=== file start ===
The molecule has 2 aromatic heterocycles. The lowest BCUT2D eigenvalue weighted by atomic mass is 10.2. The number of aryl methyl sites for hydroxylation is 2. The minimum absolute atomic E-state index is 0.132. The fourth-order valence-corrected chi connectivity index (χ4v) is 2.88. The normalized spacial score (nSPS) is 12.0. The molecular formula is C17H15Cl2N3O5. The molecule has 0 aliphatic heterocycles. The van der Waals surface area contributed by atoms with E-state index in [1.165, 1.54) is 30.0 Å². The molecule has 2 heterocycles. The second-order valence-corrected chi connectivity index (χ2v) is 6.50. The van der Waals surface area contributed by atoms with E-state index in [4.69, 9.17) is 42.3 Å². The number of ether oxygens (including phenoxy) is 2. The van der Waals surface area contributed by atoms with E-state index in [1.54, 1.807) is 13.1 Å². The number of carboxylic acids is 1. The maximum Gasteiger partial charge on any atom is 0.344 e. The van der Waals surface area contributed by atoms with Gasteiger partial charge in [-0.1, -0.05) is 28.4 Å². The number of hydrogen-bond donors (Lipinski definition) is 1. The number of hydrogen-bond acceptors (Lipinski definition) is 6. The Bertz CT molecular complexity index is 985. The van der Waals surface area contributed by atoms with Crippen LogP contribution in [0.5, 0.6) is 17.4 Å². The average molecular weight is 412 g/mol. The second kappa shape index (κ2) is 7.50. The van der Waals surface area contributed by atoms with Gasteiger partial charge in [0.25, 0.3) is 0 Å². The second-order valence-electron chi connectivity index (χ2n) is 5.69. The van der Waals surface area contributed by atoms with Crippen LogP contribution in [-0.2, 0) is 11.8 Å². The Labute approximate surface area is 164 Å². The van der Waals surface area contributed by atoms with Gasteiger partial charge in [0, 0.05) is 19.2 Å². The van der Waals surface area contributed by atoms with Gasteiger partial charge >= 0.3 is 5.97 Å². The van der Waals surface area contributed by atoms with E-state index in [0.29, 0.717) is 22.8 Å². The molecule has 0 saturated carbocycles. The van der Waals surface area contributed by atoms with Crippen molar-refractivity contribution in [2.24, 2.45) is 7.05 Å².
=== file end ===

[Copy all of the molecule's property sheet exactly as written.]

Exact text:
The molecule has 2 aromatic heterocycles. The lowest BCUT2D eigenvalue weighted by atomic mass is 10.2. The number of aryl methyl sites for hydroxylation is 2. The minimum absolute atomic E-state index is 0.132. The fourth-order valence-corrected chi connectivity index (χ4v) is 2.88. The normalized spacial score (nSPS) is 12.0. The molecular formula is C17H15Cl2N3O5. The molecule has 0 aliphatic heterocycles. The van der Waals surface area contributed by atoms with E-state index in [1.165, 1.54) is 30.0 Å². The molecule has 2 heterocycles. The second-order valence-corrected chi connectivity index (χ2v) is 6.50. The van der Waals surface area contributed by atoms with E-state index in [4.69, 9.17) is 42.3 Å². The number of ether oxygens (including phenoxy) is 2. The van der Waals surface area contributed by atoms with E-state index in [1.54, 1.807) is 13.1 Å². The number of carboxylic acids is 1. The maximum Gasteiger partial charge on any atom is 0.344 e. The van der Waals surface area contributed by atoms with Gasteiger partial charge in [-0.1, -0.05) is 28.4 Å². The number of hydrogen-bond donors (Lipinski definition) is 1. The number of hydrogen-bond acceptors (Lipinski definition) is 6. The Bertz CT molecular complexity index is 985. The van der Waals surface area contributed by atoms with Crippen LogP contribution in [0.5, 0.6) is 17.4 Å². The average molecular weight is 412 g/mol. The second kappa shape index (κ2) is 7.50. The van der Waals surface area contributed by atoms with Gasteiger partial charge in [0.25, 0.3) is 0 Å². The second-order valence-electron chi connectivity index (χ2n) is 5.69. The van der Waals surface area contributed by atoms with Crippen LogP contribution in [-0.2, 0) is 11.8 Å². The Labute approximate surface area is 164 Å². The van der Waals surface area contributed by atoms with Gasteiger partial charge in [0, 0.05) is 19.2 Å². The van der Waals surface area contributed by atoms with Gasteiger partial charge >= 0.3 is 5.97 Å². The van der Waals surface area contributed by atoms with E-state index in [0.29, 0.717) is 22.8 Å². The molecule has 0 saturated carbocycles. The van der Waals surface area contributed by atoms with Crippen molar-refractivity contribution in [2.24, 2.45) is 7.05 Å².